WHAT ARE SOME BEST PRACTICES?

As the threat of cybercrime grows, so does the need to protect family assets. How is this done? Some suggest working with a web master to establish a family domain—a secure site accessible by a small number of approved family members, each with their own domain email (e.g., bob@familyname.com). While this is often fairly simple to set up, it can mean granting another individual or company access to any emails sent from the domain.

Shop Smart

When buying on the web, keep your guard up with these simple tactics.

Find the "s": Websites that begin with https (as opposed to just http) have a layer of encryption called the secure sockets layer, or SSL. Never enter your card information into a site without the s.

Credit trumps debit: Your credit card generally has more built-in protection than your debit card. Either way, remember to always check your statements against your purchases.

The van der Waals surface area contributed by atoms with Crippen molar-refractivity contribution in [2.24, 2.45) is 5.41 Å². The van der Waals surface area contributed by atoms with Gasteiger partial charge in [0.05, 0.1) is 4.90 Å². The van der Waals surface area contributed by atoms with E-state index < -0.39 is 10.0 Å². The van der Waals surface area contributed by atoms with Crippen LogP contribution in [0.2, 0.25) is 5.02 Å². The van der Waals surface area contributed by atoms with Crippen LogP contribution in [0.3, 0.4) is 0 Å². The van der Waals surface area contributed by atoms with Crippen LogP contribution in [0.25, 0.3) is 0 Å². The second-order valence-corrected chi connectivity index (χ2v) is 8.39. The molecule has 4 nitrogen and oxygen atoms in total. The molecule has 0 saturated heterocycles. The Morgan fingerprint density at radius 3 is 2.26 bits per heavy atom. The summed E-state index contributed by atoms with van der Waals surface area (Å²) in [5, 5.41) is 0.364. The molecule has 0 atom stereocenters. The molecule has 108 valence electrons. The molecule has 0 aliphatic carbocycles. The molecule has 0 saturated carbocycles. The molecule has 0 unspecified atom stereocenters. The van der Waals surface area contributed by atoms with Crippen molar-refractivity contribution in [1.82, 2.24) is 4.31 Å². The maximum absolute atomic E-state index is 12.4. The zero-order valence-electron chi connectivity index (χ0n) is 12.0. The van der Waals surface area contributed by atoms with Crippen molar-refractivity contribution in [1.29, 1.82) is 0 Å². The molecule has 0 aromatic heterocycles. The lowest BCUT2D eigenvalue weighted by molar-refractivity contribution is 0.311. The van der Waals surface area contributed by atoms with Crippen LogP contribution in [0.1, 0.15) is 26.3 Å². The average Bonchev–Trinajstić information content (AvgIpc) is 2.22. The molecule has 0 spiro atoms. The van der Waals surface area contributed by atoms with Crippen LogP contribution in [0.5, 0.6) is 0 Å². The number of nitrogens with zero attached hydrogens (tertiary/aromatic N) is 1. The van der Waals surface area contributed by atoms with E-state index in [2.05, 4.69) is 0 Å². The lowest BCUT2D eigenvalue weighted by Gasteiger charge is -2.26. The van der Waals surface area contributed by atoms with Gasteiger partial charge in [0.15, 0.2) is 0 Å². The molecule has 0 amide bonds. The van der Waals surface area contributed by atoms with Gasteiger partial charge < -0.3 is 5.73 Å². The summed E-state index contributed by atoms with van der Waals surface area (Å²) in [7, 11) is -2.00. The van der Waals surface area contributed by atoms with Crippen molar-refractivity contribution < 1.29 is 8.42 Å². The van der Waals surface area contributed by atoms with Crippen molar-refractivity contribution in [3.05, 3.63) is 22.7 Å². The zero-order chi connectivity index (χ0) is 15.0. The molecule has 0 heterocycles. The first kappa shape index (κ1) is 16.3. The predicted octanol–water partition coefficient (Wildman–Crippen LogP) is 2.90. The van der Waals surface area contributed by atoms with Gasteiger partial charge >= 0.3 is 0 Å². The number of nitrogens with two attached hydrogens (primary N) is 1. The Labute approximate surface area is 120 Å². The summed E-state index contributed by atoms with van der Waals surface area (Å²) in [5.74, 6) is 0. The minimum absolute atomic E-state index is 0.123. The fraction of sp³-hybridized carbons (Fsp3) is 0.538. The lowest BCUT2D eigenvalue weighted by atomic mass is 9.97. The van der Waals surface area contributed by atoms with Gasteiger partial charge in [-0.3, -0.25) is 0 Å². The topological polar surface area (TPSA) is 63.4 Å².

Avoid the unknown: If a small website is offering a deal that's too good to be true, it might be. Stick with brand-name sites and familiar e-commerce sites when possible.

Neild suggests having a trusted technology (tech) expert help set up secure email and build a private server— or firewall. This server should be used when handling family assets, instead of public servers or Wi-Fi devices. The server design should include a desktop accessible to authorized family members with unshared passwords. The desktop should not have wireless capabilities, and should be hardwired via ethernet to the server. The firewall should be checked and reinforced in regular monthly installments, or at least once every quarter.

Neild says it's also essential to choose the right tech expert, and that the person designing the system should be evaluated the way one would a mechanic. "References, references, references," she says. "You want someone to be focused and very rigorous when setting this up."